FanDuel - WFBC

May 03, 2007

NCAA may move 3-point line: The men's 3-point line may be moved back one foot. This will make it 3 inches farther than the international line, but 3 feet closer than the NBA line (at its farthest point). The women's line will remain the same. Is this the right change? Was change needed?

posted by PublicUrinal to basketball at 01:49 PM - 17 comments

It's the right change since the NCAA continues to be the training ground for the NBA. Current players are missing so many 3 pointers in the playoffs this year they had to do something!

posted by irunfromclones at 02:06 PM on May 03

I don't think moving the line back will equate to getting better shooters in the NBA. If you can shoot, you can shoot from anywhere. I watch a lot of college ball and they regularly shoot the ball from NBA range. The only effect this will have is on college basketball, and that will be in the form of less 3 pointers and worse 3pt shooting %'s.

posted by yay-yo at 03:10 PM on May 03

I like it. They need to move it back. Probably farther than that. The college game has unfortunately deteriorated (at times) to a series of dunks and 3 pointers. It's stagnant and a little bit too predictable. It seemed March Madness had become a three-point shooting contest at times last year and this year. I don't want to see another Illinois or Ohio State jack up three after three after three....

posted by WeedyMcSmokey at 03:33 PM on May 03

About time. If NCAA basketball wants to continue to portray itself as the legimate proving grounds for the NBA, or if David Stern continues to feed that assumption, the gameplay and rules should more closely resemble each other. Next step, shorter college shot clock.

posted by gradys_kitchen at 03:47 PM on May 03

I have to agree that it's about time that the 3-point line was moved back. Should've been done years ago. I think that one foot further back is just right. gradys_kitchen - I disagree with you about a shorter college shot clock...if the college shot clocks were any shorter, then they would be in the middle of the backboard or on the rim...Wow, tough crowd! Seriously though, I think the college shot clock needs to stay right where it's at. It promotes better team play and better offensive/defensive play-calling and strategy. One of my biggest gripes about the NBA is the 24-second shot clock, just way too short IMO. It leads to too much one-on-one garbage play or prayer shots in order to hit the rim before the clock runs out.

posted by BigTallChris at 04:18 PM on May 03

I've got a yeah-but for all ya'll. I am going to side against what some have said; a proving grounds for the NBA; no way. How many NCAA DIV. I II III players actaully make it to the NBA? I'd bet 1% or less, so that arguement cant hold much water. The other arguement was someone was sick of all the 3's being thrown up at the rim...well, what makes any1 think they will shoot any less? If they change the line, the only thing that will change are players 3 point percentage, which I can safely bet will worsen. The only plus I can see here is it might open up the lanes a little more as defenders will have an extra foot of ground to cover to guard a shooter as they will be a tad farther from the basket. I dont want to argue the shot clock issue since its off topic, but I disagree with shortening it anymore, it was wise to cut it from 45 seconds to what it is now. I agree with BigTall dude more or less.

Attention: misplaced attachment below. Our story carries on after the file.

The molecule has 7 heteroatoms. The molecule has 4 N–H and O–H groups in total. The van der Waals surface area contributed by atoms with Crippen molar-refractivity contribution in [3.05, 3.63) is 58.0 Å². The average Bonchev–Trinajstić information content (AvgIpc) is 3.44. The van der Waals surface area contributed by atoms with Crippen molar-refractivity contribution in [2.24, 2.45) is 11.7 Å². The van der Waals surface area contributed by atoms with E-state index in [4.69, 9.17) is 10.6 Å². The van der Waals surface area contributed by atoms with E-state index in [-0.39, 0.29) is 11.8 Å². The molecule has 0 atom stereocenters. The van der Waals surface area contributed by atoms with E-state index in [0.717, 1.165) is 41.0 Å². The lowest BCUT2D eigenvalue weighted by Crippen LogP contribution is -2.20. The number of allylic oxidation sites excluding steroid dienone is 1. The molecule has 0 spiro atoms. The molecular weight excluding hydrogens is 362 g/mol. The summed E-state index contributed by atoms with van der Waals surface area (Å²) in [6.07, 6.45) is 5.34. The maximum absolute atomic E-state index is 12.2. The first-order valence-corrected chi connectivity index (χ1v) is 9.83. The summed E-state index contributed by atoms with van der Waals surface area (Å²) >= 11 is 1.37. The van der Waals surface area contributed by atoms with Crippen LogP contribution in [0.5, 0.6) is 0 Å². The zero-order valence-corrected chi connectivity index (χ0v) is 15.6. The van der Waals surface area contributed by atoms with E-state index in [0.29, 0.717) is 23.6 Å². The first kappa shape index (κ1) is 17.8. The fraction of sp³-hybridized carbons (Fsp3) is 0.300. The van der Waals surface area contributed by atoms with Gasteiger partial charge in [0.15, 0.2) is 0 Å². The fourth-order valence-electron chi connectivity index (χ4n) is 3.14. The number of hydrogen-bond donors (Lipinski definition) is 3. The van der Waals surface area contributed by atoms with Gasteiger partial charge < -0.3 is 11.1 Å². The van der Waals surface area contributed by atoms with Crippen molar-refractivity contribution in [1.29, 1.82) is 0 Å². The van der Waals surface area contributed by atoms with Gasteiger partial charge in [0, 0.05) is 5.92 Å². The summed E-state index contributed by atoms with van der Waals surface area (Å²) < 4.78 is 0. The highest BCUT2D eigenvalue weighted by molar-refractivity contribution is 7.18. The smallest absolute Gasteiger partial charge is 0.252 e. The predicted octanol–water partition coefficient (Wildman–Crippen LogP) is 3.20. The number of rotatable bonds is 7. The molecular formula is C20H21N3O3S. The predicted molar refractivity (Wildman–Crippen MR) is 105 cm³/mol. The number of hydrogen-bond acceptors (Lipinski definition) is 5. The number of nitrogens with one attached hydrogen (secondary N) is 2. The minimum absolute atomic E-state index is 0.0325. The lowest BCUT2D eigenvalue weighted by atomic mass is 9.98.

posted by dezznutz at 05:09 PM on May 03

It's a good idea.th college line should not be the same as the high-school line.there should be some progression as the level of play goes up.It's also good that it is farther than the international line.maybe they'll get used to it,and maybe be better in international play.

posted by mars1 at 06:07 PM on May 03

I like it. It should keep post players from hoisting ill-advised shots with impunity, and inadvertently it may get college players to improve the lost art of the mid-range jumper.

posted by lilnemo at 07:30 PM on May 03

It's the right change since the NCAA continues to be the training ground for the NBA. I could care less how it translates to the NBA game for future players, because I could care less if the NBA dried up and disappeared. I do like college basketball though, and think the line needs to be further back. The current line is far too easy and routine of a shot. The lack of fundamentals in more and more top basketball talent, whether it's shooting from long-range or other aspects of the game, is why the U.S. continues to look ridiculous against top world competition.

posted by dyams at 08:18 PM on May 03

Back in the Dark Ages when I played, the best way to open up the inside was to actually hit shots from outside and make them come out to guard you. It is difficult for me to see how longer and more unsuccessful shots will do anything to loosen up or clean up inside play. Leave the line where it is and start calling fouls inside for holding and smashing into the opposing player. In the long run, college basketball will be better for it.